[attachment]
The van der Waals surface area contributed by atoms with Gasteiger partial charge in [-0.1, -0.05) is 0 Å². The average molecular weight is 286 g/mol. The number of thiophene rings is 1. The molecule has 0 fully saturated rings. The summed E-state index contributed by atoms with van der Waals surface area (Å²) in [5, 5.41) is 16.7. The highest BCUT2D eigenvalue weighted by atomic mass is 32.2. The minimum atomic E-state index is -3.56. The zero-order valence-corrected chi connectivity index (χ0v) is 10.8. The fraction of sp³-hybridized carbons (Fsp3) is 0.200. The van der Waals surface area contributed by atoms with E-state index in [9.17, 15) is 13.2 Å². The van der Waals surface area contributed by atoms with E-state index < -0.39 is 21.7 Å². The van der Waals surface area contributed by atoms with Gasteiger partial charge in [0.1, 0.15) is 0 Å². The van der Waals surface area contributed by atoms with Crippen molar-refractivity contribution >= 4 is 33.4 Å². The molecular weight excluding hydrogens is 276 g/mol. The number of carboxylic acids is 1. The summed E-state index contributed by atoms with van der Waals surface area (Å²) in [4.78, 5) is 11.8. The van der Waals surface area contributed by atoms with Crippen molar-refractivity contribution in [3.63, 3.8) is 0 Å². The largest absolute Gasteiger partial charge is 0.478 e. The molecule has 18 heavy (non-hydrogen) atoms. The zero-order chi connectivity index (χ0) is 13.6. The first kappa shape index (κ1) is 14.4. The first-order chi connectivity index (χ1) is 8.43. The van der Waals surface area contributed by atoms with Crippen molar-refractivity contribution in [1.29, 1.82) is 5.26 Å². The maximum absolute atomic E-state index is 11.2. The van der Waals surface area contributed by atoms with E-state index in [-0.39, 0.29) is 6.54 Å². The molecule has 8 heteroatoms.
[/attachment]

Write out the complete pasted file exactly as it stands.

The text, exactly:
The van der Waals surface area contributed by atoms with Gasteiger partial charge in [-0.1, -0.05) is 0 Å². The average molecular weight is 286 g/mol. The number of thiophene rings is 1. The molecule has 0 fully saturated rings. The summed E-state index contributed by atoms with van der Waals surface area (Å²) in [5, 5.41) is 16.7. The highest BCUT2D eigenvalue weighted by atomic mass is 32.2. The minimum atomic E-state index is -3.56. The zero-order valence-corrected chi connectivity index (χ0v) is 10.8. The fraction of sp³-hybridized carbons (Fsp3) is 0.200. The van der Waals surface area contributed by atoms with E-state index in [9.17, 15) is 13.2 Å². The van der Waals surface area contributed by atoms with E-state index < -0.39 is 21.7 Å². The van der Waals surface area contributed by atoms with Gasteiger partial charge in [0.1, 0.15) is 0 Å². The van der Waals surface area contributed by atoms with Crippen molar-refractivity contribution >= 4 is 33.4 Å². The molecular weight excluding hydrogens is 276 g/mol. The number of carboxylic acids is 1. The summed E-state index contributed by atoms with van der Waals surface area (Å²) in [4.78, 5) is 11.8. The van der Waals surface area contributed by atoms with Crippen molar-refractivity contribution in [3.63, 3.8) is 0 Å². The largest absolute Gasteiger partial charge is 0.478 e. The molecule has 18 heavy (non-hydrogen) atoms. The zero-order chi connectivity index (χ0) is 13.6. The first kappa shape index (κ1) is 14.4. The first-order chi connectivity index (χ1) is 8.43. The van der Waals surface area contributed by atoms with Crippen molar-refractivity contribution in [1.29, 1.82) is 5.26 Å². The maximum absolute atomic E-state index is 11.2. The van der Waals surface area contributed by atoms with E-state index in [-0.39, 0.29) is 6.54 Å². The molecule has 8 heteroatoms.